25 July 2007

Electoral Finance Bill

> Electoral Finance Bill (pdf) Quick thoughts: 1. The failure to address anonymous donations by still allowing donations from trusts is just daft! It's encouraging though to hear that Winston reckons it won't survive the Select Committee. 2. The third party provisions are unduly restrictive. I've never really been concerned about third party involvement per se. I think the issue is more about their transparency rather than their involvement. Unfortunately the extremely low cap is likely to make any involvement nugatory. $60,000 doesn't go far at all... In fact, if anything, I think third party involvement helps, rather than hinders, the "contest of ideas". It's useful for a third party group to analysis the positions of the parties and to say this is the position of the various parties on, say, same-sex marriage, sustainability, early childhood education. The difficulties arise when they aren't up-front about who they are or when they misrepresent things. The answer in my view is to insist on transparency (which I understand the bill does) and prohibit any third party advertising in the last 72 hours before the election (allowing time for any problematic or inaccurate propaganda to be dealt with by the "ideas" process). That would have addressed the concerns about the Exclusive Brethren from last election that seem to be the catalyst for these changes. With these controls in place, I think a more realistic cap could be set: say $200,000 or so?

1 comment:

Anonymous said...

Isn't the problem with having unrestricted third party advertising that supporters will be encouraged to give their money to third parties, who can then launch "issue" advertisements that effectively attack the other side.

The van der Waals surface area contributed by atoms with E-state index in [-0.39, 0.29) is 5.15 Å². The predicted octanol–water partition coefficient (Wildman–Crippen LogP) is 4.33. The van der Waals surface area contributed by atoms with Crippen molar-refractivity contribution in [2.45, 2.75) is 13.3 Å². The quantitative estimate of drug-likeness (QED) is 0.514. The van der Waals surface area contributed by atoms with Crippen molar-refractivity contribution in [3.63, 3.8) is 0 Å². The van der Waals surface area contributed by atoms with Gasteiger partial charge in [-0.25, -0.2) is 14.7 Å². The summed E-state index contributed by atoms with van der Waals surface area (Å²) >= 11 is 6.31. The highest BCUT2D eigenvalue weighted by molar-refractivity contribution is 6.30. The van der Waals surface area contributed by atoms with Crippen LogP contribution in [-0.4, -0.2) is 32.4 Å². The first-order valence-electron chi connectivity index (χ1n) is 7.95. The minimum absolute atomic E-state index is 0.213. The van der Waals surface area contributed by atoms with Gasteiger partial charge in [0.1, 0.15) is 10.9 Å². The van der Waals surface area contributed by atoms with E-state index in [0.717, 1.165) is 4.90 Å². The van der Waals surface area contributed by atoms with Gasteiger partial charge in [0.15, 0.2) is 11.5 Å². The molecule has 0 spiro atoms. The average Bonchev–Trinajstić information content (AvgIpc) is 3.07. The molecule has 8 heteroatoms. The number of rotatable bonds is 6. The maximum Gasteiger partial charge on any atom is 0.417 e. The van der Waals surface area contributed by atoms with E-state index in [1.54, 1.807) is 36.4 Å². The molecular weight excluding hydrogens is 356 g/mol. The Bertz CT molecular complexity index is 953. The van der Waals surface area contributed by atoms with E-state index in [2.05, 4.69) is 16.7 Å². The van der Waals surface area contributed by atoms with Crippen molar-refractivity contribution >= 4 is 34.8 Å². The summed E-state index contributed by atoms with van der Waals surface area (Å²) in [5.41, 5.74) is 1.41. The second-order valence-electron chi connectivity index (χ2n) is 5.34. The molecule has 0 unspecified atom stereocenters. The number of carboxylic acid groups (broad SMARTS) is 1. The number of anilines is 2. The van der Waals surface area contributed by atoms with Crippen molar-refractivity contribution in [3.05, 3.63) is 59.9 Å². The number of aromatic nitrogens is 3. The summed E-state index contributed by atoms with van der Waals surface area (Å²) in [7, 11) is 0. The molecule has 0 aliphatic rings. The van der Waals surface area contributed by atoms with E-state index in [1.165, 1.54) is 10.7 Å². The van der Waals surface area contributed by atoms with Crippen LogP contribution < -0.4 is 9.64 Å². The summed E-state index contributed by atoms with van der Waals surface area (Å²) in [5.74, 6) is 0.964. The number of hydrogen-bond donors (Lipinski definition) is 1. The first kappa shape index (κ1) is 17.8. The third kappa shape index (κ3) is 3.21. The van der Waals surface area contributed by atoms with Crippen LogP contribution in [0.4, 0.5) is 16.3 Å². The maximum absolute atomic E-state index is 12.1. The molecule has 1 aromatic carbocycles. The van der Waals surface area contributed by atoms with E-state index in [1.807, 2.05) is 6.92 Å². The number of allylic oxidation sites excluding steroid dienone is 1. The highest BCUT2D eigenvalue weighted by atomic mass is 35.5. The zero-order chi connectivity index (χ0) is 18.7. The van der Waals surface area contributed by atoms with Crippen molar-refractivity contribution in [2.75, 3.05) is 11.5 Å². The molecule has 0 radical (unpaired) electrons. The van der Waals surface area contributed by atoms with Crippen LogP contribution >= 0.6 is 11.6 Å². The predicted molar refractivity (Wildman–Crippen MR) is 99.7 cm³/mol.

For example, a third party advertisement could say "Tell John Key to support Complementary Medicines." This effectively says that John Key does not support those medicines, and therefore implicitly attacks Key -- something that helps opposing parties, but which does not need to be included in their spending limits.

The US Campaign Finance laws put 30 and 60 day limits on these ads a couple of years ago. The Supreme Court ruled a month ago that those limts were unconstitutional.


Course Outline

Lord Justice Lawton in Maxwell v Department of Trade and Industry [1974] 2 All ER 122 said:

"From time to time ... lawyers and judges have tried to define what constitutes fairness. Like defining an elephant, it is not easy to do, although fairness in practice has the elephantine quality of being easy to recognise. As a result of these efforts a word in common usage has acquired the trappings of legalism: 'acting fairly' has become 'acting in accordance with the rules of natural justice', and on occasion has been dressed up with Latin tags. This phrase in my opinion serves no useful purpose and in recent years it has encouraged lawyers to try to put those who hold inquiries into legal straitjackets.... For the purposes of my judgment I intend to ask myself this simple question: did the [decision-maker] act fairly towards the plaintiff?"

This course examines the elephantine concept of fairness in the law, along with other contemporary legal issues.

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